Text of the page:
Movemeback Pulse

Actionable African insight delivered to you on pulse


Pulse #9 - Zimbabwe's $3.5bn bid to end to sanctions, Google’s internet balloons launch, threats to HIV progress and the EAC

Africa has made significant progress towards ending the AIDS pandemic in recent years, However, new forecasts predict a doubling in AIDS-related deaths in sub-Saharan Africa in 2020-21, if shortages in access to Antiretroviral drugs due to disruptions caused by COVID-19 continue for six months. 

Numbers in the Spotlight

($500bn) is the size of Africa’s external debt (up from $390bn in 2019)

($29bn) in annual electricity infrastructure investment is needed to secure universal energy access in Africa by 2030

($8.5bn) is the estimated cost of locusts in East Africa and Yemen this year

($732mn) is the amount Nigeria will be investing in their fibre infrastructure networks for broadband

($42.8mn) is owed in outstanding membership fees by South Sudan and Burundi to the EAC 

(15mn) Kenyan students may have to repeat the 2020 education year

559,079 cases
of COVID-19 confirmed in Africa (as of last week)

On The Continent This Week
Home-grown digital infrastructure & platforms
Google launched ‘Project Loon’ in partnership with Telkom in Kenya, providing 4G services spanning over 50,000kms. This is the first balloon-powered internet to launch in Africa, and the first non-emergency commercial deployment in the world. However, with improved connectivity comes concerns of a potential Google and Telkom monopoly, and of an increased risk of 'digital-colonialism', as foreign firms increase their control of Africa's digital ecosystem and movement of data for the continent.

Effective internal and regional security, and foreign policy

White farmers evicted from their land in Zimbabwe say they have been offered $3.5bn in compensation from the Government. Thousands of white farmers were forced from their farms between 2000 and 2001 under the Government's land reforms, leading to sanctions from US and EU and a reduction in export income. President Mnanagwa states that the ‘illegal’ sanctions are slowing down economic progress and inhibiting recovery in the country by punishing the most vulnerable. With inflation at 800% and only 10% of Zimbabweans officially employed, it is difficult to visualise how Zimbabwe would be able to meet this commitment.

Baseline healthcare & disease protection

This week the scale of the impact of COVID-19 on access to HIV Antiretroviral drugs was uncovered with the WHO and UNAIDS forecasting a doubling in AIDS related deaths in Sub-Saharan Africa in 2020, assuming interruptions continue for six months. This would reverse significant global progress made towards the 90-90-90 HIV targets (90% of people diagnosed - 90% of HIV positive people on treatment - 90% virally suppressed). Eswatini, which had one of the highest HIV prevalence rates globally at 27% in 2019, is now at 95-95-95, and Kenya joins non-African countries in having an incidence:prevalence ratio of 3% or less.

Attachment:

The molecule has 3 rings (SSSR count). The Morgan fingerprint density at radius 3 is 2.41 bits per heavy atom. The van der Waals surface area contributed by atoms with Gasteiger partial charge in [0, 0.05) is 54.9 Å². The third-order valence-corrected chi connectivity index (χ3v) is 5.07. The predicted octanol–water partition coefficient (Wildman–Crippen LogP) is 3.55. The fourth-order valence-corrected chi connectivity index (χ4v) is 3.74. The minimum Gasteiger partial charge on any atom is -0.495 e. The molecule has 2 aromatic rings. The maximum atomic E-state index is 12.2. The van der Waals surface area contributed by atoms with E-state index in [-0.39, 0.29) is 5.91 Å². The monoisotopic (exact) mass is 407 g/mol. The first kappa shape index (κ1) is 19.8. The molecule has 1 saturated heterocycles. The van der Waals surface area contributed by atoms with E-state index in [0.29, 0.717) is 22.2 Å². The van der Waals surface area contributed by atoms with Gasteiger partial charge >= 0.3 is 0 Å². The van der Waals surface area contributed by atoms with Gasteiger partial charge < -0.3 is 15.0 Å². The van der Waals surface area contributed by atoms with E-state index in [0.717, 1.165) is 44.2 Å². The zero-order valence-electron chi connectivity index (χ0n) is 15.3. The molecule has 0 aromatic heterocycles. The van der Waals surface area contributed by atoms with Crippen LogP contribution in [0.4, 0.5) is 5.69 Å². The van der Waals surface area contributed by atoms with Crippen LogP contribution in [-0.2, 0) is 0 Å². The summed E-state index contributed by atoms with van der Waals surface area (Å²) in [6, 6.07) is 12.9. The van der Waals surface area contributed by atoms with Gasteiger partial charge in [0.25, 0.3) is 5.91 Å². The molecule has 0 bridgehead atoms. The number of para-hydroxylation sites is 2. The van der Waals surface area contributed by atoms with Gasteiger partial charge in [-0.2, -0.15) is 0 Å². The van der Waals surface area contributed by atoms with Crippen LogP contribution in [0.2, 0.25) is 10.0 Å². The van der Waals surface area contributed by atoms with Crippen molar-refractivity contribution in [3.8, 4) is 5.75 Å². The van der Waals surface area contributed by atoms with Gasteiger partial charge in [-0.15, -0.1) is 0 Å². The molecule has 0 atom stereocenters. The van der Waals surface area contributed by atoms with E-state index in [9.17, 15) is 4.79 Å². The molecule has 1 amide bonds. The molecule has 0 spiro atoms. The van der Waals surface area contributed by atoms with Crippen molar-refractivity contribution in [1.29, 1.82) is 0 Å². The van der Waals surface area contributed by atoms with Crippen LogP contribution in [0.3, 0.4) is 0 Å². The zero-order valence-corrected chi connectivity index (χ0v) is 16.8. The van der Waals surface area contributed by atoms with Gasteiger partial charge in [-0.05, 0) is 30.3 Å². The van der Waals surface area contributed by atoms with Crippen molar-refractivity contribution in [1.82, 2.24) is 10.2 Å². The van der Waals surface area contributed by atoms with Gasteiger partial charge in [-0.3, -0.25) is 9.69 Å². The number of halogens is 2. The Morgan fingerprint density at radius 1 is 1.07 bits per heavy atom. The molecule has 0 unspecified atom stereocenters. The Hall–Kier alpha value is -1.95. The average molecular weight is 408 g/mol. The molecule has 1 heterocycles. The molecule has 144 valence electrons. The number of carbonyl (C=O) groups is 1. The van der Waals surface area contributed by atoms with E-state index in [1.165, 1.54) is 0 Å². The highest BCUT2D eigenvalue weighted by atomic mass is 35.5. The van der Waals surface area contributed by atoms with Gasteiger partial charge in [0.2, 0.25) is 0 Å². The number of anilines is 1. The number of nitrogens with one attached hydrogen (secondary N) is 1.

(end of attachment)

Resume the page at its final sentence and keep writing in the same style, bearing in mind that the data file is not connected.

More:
Essential infrastructure, personal living-space & utilities

Nigeria is building its own unified internet fibre infrastructure, with fibre optic cables being laid across Lagos, aimed at implementing a smart city initiative. A joint public-private partnership between the Nigerian Government and 6 private companies, previously announced a $732mn investment to revamp and build fibre networks in order to achieve 70% broadband penetration by 2025. Whilst broadband improvements will likely benefit the 46% of the 138mn internet subscriptions with poor internet speeds, in a country where 47% lack regular access to electricity, a holistic approach to infrastructure development is needed to maximize the benefits of broadband for all.

Intra-continental connectivity, collaboration & trade

South Sudan and Burundi risk expulsion from the East African Community (EAC). Each member is expected to pay $8mn dues annually, however South Sudan and Burundi owe $27.8mn and $15mn respectively. The EAC has a combined GDP of $146bn, intra-regional trade worth $6.7mn and benefited from a 12% reduction in bilateral conflicts amongst member states. Kenya remains the only country of the six EAC members to have met its contributions, with state arrears causing the bloc major budgetary issues, prompting it to halt operations, postpone development projects and further delay the dream of a single currency for the region to 2024.

Proportional representation in politics, business and community leadership